So, there we have it.  We have two deals.  One is bad. The other is delusional.  Concerning Medicare, we all know that the program poses the most serious threat to our long term financial solvency.  As ABC’s Cokie Roberts said on This Week last Sunday, the nation lacks an appropriate amount of young people to keep the elderly on these programs at the current rate.  Alas, a liberal agrees that Mr. Arithmetic, not Mr. Ryan – or Mr. Republican – is the enemy of Medicare.  However, forty-two liberal members of the House have signed on to a bill that prohibits any spending cuts  to the welfare state.  It’s a game of give and take, as well all know – and I’m hoping a deal be finalized before December 31.  Furthermore, I’m hoping more Democrats see the way of Cokie Roberts when it comes to entitlement spending.

Glenn Reynolds (aka Instapundit), had a few suggestions for the GOP in his op-ed column featured in USA Today on December 3.

1. Adopt the Bowles-Simpson Plan. The plan was the product of a bipartisan commission, chaired by Democrat Erskine Bowles and Republican Alan Simpson, appointed by President Obama to address America’s ballooning deficits and national debt. Most experts agree that it’s a pretty good plan. President Obama didn’t like it because it shrinks government too much.

Tough. It’s a plan, which is more than President Obama has offered, and from a bipartisan commission he appointed. Can Obama get away with vetoing that? Can Senate Democrats get away with rejecting it and bringing on the automatic cuts and tax increases of the sequester? Doubtful. Plus, though the press tends to cover for Obama and blame Republicans, media types love Bipartisan Commissions.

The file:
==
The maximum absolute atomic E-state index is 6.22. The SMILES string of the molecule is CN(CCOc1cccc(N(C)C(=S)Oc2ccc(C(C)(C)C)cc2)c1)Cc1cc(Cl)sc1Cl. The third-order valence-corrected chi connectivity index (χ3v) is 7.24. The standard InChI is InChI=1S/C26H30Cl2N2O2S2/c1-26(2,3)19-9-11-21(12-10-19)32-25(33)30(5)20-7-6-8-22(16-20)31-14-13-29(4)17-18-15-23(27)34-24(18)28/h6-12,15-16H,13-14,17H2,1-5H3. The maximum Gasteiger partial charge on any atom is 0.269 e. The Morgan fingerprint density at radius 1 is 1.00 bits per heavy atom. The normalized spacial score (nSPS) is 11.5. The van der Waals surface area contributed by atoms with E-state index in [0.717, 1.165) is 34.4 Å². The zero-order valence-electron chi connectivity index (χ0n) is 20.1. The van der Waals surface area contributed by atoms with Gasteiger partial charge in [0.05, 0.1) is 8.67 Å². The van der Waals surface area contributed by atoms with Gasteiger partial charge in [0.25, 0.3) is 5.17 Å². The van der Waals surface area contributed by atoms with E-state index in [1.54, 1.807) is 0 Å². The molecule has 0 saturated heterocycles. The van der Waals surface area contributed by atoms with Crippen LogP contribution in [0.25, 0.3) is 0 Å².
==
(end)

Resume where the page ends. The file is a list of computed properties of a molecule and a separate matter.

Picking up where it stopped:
2. Tax the revolving door. I mentioned earlier that Washington is getting richer while the rest of the country gets poorer. (And others are noticing this). One reason why this happens is the revolving door — people shuttle between government, where they make rules governing business, and lobbying, where they make money by taking advantage of those rules.

Well, if you want less of something, tax it. So I recommend a 50% “excess salary” surtax on the earnings of government officials on the Executive Schedule — cabinet and subcabinet officials, mostly — in excess of their government salaries for the first five years after they leave. So, leave a cabinet job paying about $200,000 for a job paying $1 million a year, and the government will take half the $800,000 difference.

[…]

3. Make Hollywood Pay Its Fair Share. At the DNC, actress Eva Longoria offered to pay more taxes. Well, back during that Eisenhower era that the Dems are so nostalgic for, there was a 20% excise tax on movie theater revenues. It was established to help pay off the post-World War II debt. Now we’re in debt again. Bring it back. For added fun, extend it to DVD sales, movie downloads and music on CDs and over the Internet. As a great man once said, at some point, you’ve made enough money. If we need more tax revenue, who better to pay it than Hollywood fatcats with their swimming pools and private jets?